Alexander Graham Bell and the Hydrofoils [1906-1921]

Casey Baldwin's [manager of Alexander Graham Bell's estate and laboratory] bent for boating may have encouraged the sea change in Bell's experimental interests during his last years. Casey had already been on the scene for some months when Bell asked himself in October 1906, "Why should we not have heavier than water machines as well as lighter than water? I consider the invention of the hydroplane as the most significant of recent years." A few weeks later he sketched what is now called a hydrofoil boat.

Bell's phrase "heavier than water machine" referred to the fact that such a boat, while in motion, is sustained not by its displacement, like a balloon, but by the lift of its hydrofoils-plates or blades acting in water as airplane wings do in air. As early as 1861 the idea had been successfully tested by towing on an English canal. Bell had probably read the March 1906 Scientific American article by an American hydrofoil pioneer named William E. Meacham, explaining the basic principle. As the speed of a hydrofoil boat increases, the submerged hydrofoils raise the hull until it leaves the water entirely, supported by the vertical stanchions to which the hydrofoils are attached. 'If speed is increased further, the hydrofoils themselves emerge from the water to a point at which their lift is cut back again to the weight of the boat. This automatic reduction of the acting surface area was called "reefing" by Bell and Baldwin, by analogy with sails. Since the ratio between horizontal and vertical forces is fixed by the angle at which the hydrofoils are set, the horizontal force-the resistance to forward motion-likewise tends to be kept constant by hydrofoil "reefing" as speed increases; whereas the resistance of a conventional boat increases as the square of the speed.

Bell and Baldwin did not begin hydrofoil experimentation until the summer of 1908 and even then merely as a possible aid to airplane takeoff from water. But as Baldwin studied the work of the Italian inventor Enrico Forlanini and began testing models, he and Bell turned to hydrofoil watercraft as well. Bell's interest was active and his suggestions astute. Towing trials continued that fall, though plagued with troubles, including the failure of parts under stress. There was a strange, persistent blind spot in Baldwin's thinking, like Bell's disregard of aerial drag; though he as a trained engineer Baldwin was forever overestimating the strength of structural parts or underestimating the stress on them. Nevertheless, the hull of 2 towed hydrofoil-equipped boat lifted clear of the water with Baldwin aboard. And Baldwin designed a ladder-like set of hydrofoil blades slanted so that the lower end of one was on a level with the upper end of another, thus making the reefing action continuous rather than jumpy.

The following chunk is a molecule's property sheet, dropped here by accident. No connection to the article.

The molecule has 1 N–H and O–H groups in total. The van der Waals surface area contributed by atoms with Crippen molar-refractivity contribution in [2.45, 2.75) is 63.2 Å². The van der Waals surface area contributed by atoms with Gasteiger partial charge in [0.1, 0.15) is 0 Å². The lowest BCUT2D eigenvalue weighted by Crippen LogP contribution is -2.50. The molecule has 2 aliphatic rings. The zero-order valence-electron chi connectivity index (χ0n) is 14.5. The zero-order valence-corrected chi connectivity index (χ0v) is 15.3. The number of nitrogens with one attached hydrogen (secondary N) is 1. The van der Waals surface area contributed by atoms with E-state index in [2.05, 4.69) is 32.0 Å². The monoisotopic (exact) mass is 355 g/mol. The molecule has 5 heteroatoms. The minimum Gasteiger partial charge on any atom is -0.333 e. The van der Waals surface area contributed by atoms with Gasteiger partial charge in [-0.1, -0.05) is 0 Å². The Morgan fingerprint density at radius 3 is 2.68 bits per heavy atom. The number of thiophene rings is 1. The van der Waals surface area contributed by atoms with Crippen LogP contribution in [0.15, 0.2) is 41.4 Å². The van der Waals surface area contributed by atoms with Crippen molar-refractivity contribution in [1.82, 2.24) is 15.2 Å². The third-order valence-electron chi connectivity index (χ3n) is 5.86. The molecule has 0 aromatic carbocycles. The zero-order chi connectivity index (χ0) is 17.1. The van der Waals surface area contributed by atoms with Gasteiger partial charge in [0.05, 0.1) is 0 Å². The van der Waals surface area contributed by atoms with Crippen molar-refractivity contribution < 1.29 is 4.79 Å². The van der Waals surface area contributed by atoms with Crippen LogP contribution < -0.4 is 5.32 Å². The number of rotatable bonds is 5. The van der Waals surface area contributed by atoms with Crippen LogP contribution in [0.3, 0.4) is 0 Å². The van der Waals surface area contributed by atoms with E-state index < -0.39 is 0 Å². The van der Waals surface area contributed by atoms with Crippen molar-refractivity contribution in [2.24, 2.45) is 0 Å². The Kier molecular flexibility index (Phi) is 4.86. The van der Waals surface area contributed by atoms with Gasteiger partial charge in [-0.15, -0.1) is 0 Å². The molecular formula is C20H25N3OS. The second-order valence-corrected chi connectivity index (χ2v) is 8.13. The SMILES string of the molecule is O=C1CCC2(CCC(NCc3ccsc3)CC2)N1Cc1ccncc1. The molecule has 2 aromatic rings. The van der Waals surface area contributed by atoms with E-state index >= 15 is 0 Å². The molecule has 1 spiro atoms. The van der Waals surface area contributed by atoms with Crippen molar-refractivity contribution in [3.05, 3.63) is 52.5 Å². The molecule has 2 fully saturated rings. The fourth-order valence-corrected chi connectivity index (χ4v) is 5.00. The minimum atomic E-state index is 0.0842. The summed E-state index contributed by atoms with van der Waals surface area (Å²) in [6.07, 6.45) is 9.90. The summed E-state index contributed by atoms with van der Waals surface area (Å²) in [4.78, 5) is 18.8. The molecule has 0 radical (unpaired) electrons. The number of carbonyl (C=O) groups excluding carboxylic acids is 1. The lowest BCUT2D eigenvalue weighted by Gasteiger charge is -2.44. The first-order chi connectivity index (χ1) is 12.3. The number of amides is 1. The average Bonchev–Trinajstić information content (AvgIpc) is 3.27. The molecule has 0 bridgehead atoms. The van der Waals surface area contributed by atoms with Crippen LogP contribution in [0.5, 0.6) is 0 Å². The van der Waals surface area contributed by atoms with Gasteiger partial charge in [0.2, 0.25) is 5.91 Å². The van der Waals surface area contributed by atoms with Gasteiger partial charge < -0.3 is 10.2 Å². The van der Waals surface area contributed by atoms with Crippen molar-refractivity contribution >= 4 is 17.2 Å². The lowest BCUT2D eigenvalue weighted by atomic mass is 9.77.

Tests of another hydrofoil-adapted boat ran through the late summer and fall of 1909. The world tour of 1910-1911 interrupted the new line of experiment, but during the journey Bell and Baldwin talked with Forlanini in Italy. "Both Father and Casey had rides in the [Forlanini hydrofoil] boat over Lake Maggiore at express train speed," wrote [Bell's wife] Mabel to her daughter Elsie in the spring of 1911. "They described the sensation as most wonderful and delightful. Casey said it was as smooth as flying through the air. The boat . . . at about 45 miles an hour glides above the water . . . being supported on slender hydro-planes which leave hardly any ripple."

HD-1, July 16, 1921

HD-1, July 16, 1921

When Bell and Baldwin returned to Beinn Bhreagh late in the summer of 1911, Baldwin designed and built a hydrofoil boat, which he and Bell referred to as a "hydrodrome" and designated the HD-1. Its aerial propeller and short biplane wings for extra lift made it look like a stunted seaplane skittering across the lake that fall in a series of unconsummated takeoffs. After being redesigned and rebuilt during the winter, it was tested again from July to October 1912; and before it cracked up from unknown causes, it had made fifty miles per hour. Rebuilt as the HD-2 and given the unpropitious name of Jonah, it failed to match that speed record before being disabled by a structural failure in December.

Meanwhile, in September 1912, Bell had an alluring vision of hydrofoil sailboats. Baldwin, the experienced sailor, pointed out that the swiftest sailing craft fell far short of the speed required to lift its hull above water by hydrofoils. Bell merely suggested that aerodynamic lift be added through horizontal sails, and he went on to dream of large passenger vessels skating smokeless across the Atlantic on the wings of the wind. So in the summer Of 1913, Casey dutifully worked with Bell on test models.

HD-3, 1913

HD-3, 1913